Total is approximately $50. Not bad for a nice dress, no, but I could go to Target or Wal-Mart and get something cheaper if I’d a mind to. It just wouldn’t fit. And where Frances is concerned, this is the main thing: she will have clothing that fits properly (dammit).
With grown-up sewing, the economics get even more screwy. If you search out fabric deals and get patterns on sale, you can make clothing that is reasonably priced, but it will never be as cheap as the sweatshop-produced polyester stuff in outlet stores. If you buy nice fabric, patterns in-store, or indie patterns,* your clothes will be more expensive handmade than what you can buy. Of course, they will fit, and they won’t have been made by a woman in a sweatshop chained to a sewing machine for sixteen hours a day, and they will be much nicer than what you would have bought for less, both in quality of construction and materials.
However, unless one lives off a trust fund, eventually one must consider the costs of one’s chosen hobby. Thus, after the fabric spree over Easter weekend, I have put myself on a fabric-shopping time-out.
Ladies and gentlemen, I spent about $500 on fabric in April. $500! And I can’t even wear any of it yet because it hasn’t yet made its way to the top of the sewing pile (but soon–once the grad dress is finished). Don’t think I don’t know that this is loopy. It’s completely bonkers, from any kind of rational standpoint. I just really like sewing, and hate spending money on clothing that’s a pain to wear because the fit isn’t right. I know that if I thought of the money as spent on outfits rather than textiles, the $500 would not be outrageous, because there’s a fairly large pile of clothing-to-be hiding in that stack on top of the fabric boxes in the den. However, I also know that if I’d gone into a clothing store, I would not have bought myself four dresses. But I bought myself fabric for four dresses. Somehow sewing gets a pass on the decision-making process.
I promised myself after that weekend that I would not buy any fabric until August. Things needed to finish projects I already have fabric for–thread, patterns, zippers, buttons, etc.–are fair game. Even lining, if I’m getting the lining for a fabric I already own.
I have made it through just over a month, Dear Readers. It is getting harder, though. My favourite local fabric stores post IG pictures of their new offerings, and I have to physically restrain myself from jumping in the car and driving down “just for one or two things.” Oh my god, there’s a black-eyed susan quilting cotton print. There’s a thistle print! If it all sells out before August, I will be heartbroken, even though I have no idea what exactly I would do with a thistle print on quilting cotton.
But I am determined. And I hope that sharing the pledge here will help bolster my willpower. I need to sew up what I already have, Dear Readers: NO NEW FABRIC UNTIL AUGUST!
(Two months to go.)
*Indie patterns can be pretty awesome. For any of my new-to-sewing friends reading this, would a post on them be fun for you? Patterns from the Big Four (Simplicity, McCalls, Butterick and Vogue) are easy to find and can be cheaper if you get them on sale, but if you have a hard time finding patterns you like from them, there is a world of indie options.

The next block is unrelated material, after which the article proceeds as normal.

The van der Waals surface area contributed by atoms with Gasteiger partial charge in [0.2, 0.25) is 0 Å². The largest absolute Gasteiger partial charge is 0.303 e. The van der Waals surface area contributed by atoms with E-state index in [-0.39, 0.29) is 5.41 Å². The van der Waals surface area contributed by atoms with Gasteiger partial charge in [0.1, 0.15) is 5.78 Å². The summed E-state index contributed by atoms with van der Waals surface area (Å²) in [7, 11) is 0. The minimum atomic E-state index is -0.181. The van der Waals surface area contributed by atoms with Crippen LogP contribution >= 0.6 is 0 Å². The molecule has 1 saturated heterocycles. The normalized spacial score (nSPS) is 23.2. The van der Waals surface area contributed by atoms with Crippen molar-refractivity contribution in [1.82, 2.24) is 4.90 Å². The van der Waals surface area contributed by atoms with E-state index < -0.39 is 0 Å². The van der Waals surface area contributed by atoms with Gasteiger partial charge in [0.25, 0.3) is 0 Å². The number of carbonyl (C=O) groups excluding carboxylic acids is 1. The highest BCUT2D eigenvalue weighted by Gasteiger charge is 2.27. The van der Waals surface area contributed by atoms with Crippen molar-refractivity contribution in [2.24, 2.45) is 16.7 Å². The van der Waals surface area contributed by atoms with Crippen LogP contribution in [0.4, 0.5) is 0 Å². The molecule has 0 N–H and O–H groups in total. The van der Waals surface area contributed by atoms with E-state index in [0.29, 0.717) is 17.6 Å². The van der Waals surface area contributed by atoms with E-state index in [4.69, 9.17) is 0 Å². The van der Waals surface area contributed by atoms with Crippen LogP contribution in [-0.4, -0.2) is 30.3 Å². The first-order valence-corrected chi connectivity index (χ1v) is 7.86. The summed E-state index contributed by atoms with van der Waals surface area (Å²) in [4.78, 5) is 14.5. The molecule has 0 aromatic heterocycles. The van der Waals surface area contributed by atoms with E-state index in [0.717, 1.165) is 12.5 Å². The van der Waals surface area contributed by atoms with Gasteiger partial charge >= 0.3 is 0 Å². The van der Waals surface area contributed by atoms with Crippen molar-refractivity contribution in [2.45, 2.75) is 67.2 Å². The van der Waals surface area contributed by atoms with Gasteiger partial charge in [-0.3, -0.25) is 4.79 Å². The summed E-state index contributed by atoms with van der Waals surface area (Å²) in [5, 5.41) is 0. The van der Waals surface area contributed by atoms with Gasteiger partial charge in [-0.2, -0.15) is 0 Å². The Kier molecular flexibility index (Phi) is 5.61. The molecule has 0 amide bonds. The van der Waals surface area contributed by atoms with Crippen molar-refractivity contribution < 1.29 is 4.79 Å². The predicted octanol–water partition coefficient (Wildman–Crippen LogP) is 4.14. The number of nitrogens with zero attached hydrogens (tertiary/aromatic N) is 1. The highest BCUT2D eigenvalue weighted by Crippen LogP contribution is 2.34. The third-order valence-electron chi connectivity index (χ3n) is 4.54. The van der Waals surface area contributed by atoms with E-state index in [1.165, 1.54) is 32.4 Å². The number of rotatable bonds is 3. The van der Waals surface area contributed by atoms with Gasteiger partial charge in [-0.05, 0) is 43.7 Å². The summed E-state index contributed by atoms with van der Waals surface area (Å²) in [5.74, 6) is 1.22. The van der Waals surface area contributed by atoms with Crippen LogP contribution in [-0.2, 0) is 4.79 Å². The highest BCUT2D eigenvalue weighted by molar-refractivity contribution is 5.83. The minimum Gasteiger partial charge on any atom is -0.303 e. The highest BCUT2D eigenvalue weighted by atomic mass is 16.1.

I did it. I wore something I made myself every day. OK, often it was pajamas. But I don’t care. That counts.
And I figured out a few things about my me-made wearables that made the month more worthwhile. Like while I have enough handmade work clothing to get me through a workweek with a little RTW support, I don’t have enough lounge-around stuff. There’s no rush–I have a few RTW t-shirts and shorts that have life left in them yet–but at some point, there will be a wardrobe gap to fill. To fill the gaps:
1. I want to make myself some shorts. A light twill might do the trick, or a medium-weight linen. But I only have one pair of work-appropriate shorts.
2. I want to make Frances some capris, per her special request. She does need something to transition between jogging-pants season and shorts season, but finding a pattern she likes–loose capris, like longer shorts, with ribbed waistbands and pockets, in a light cotton–is not easy. I may need to improve my pattern drafting skills to really get what she wants there.
3. Frances loves wearing the knit t-shirts I make her. How gratifying to make up something so easy that she then wears all the time. Huzzah! However, hemming knits remains a challenge. I want to improve at that.
4. Some knit tops for me would not be out of place. My older knit tees are getting stretched out and most are no longer appropriate as work-wear. I have some patterns and some knits, so it’s just a matter of finding the time, as always.
5. For next fall/winter, some more work pants in a heavier fabric. And for spring/summer, some lighter-weight pants. Not-wool. I do have enough RTW pants to last for a while, so I’ll wait.
6. If I really wanted to dress in handmade clothing all the time, I’d need to tackle jeans. My focus so far is either pajamas or work-wear, with little in between. But I’ve had the devil’s own time finding any denim in fabric stores that feels like something I might want to wear. It has all the drape and hand of a ritz cracker.
Of course, if you looked at my sewing stack right now, you’d see none of the above. Right now I’ve got pieces cut out for Frances’s grad dress and a knit dress for me, and I’m gearing up to cut the remaining scraps from Frances’s pretty ombre pink silk dress into a Belcara shirt for me (actual dress has not been harmed in the making of this wardrobe–just the leftovers).
So when are my Me-Made May lessons actually going to happen?